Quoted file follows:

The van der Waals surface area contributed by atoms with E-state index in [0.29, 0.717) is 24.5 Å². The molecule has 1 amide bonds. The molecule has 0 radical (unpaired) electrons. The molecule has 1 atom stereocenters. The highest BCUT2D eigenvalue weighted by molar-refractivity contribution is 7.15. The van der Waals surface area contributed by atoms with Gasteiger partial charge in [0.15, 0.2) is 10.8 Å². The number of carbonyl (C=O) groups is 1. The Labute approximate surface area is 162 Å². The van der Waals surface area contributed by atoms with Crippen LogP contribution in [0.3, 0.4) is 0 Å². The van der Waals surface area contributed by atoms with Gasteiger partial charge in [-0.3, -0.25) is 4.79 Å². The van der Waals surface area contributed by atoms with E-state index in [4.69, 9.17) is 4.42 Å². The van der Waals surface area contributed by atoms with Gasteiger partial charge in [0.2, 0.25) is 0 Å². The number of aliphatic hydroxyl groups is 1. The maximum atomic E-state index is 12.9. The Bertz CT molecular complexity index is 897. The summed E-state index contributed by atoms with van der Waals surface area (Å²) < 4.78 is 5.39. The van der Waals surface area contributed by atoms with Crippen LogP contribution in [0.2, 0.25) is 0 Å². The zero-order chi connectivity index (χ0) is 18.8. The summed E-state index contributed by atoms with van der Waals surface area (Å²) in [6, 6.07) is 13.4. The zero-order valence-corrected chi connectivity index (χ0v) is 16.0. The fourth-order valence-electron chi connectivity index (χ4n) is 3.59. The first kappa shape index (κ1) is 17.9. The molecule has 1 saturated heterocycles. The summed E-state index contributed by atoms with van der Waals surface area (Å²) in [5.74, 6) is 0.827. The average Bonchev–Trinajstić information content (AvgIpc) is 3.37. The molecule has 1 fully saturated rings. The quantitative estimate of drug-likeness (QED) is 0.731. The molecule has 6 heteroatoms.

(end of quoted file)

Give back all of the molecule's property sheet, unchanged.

The van der Waals surface area contributed by atoms with E-state index in [0.29, 0.717) is 24.5 Å². The molecule has 1 amide bonds. The molecule has 0 radical (unpaired) electrons. The molecule has 1 atom stereocenters. The highest BCUT2D eigenvalue weighted by molar-refractivity contribution is 7.15. The van der Waals surface area contributed by atoms with Gasteiger partial charge in [0.15, 0.2) is 10.8 Å². The number of carbonyl (C=O) groups is 1. The Labute approximate surface area is 162 Å². The van der Waals surface area contributed by atoms with Crippen LogP contribution in [0.3, 0.4) is 0 Å². The van der Waals surface area contributed by atoms with Gasteiger partial charge in [-0.3, -0.25) is 4.79 Å². The van der Waals surface area contributed by atoms with E-state index in [4.69, 9.17) is 4.42 Å². The van der Waals surface area contributed by atoms with Gasteiger partial charge in [0.2, 0.25) is 0 Å². The number of aliphatic hydroxyl groups is 1. The maximum atomic E-state index is 12.9. The Bertz CT molecular complexity index is 897. The summed E-state index contributed by atoms with van der Waals surface area (Å²) < 4.78 is 5.39. The van der Waals surface area contributed by atoms with Crippen LogP contribution in [0.2, 0.25) is 0 Å². The zero-order chi connectivity index (χ0) is 18.8. The summed E-state index contributed by atoms with van der Waals surface area (Å²) in [6, 6.07) is 13.4. The zero-order valence-corrected chi connectivity index (χ0v) is 16.0. The fourth-order valence-electron chi connectivity index (χ4n) is 3.59. The first kappa shape index (κ1) is 17.9. The molecule has 1 saturated heterocycles. The summed E-state index contributed by atoms with van der Waals surface area (Å²) in [5.74, 6) is 0.827. The average Bonchev–Trinajstić information content (AvgIpc) is 3.37. The molecule has 1 fully saturated rings. The quantitative estimate of drug-likeness (QED) is 0.731. The molecule has 6 heteroatoms.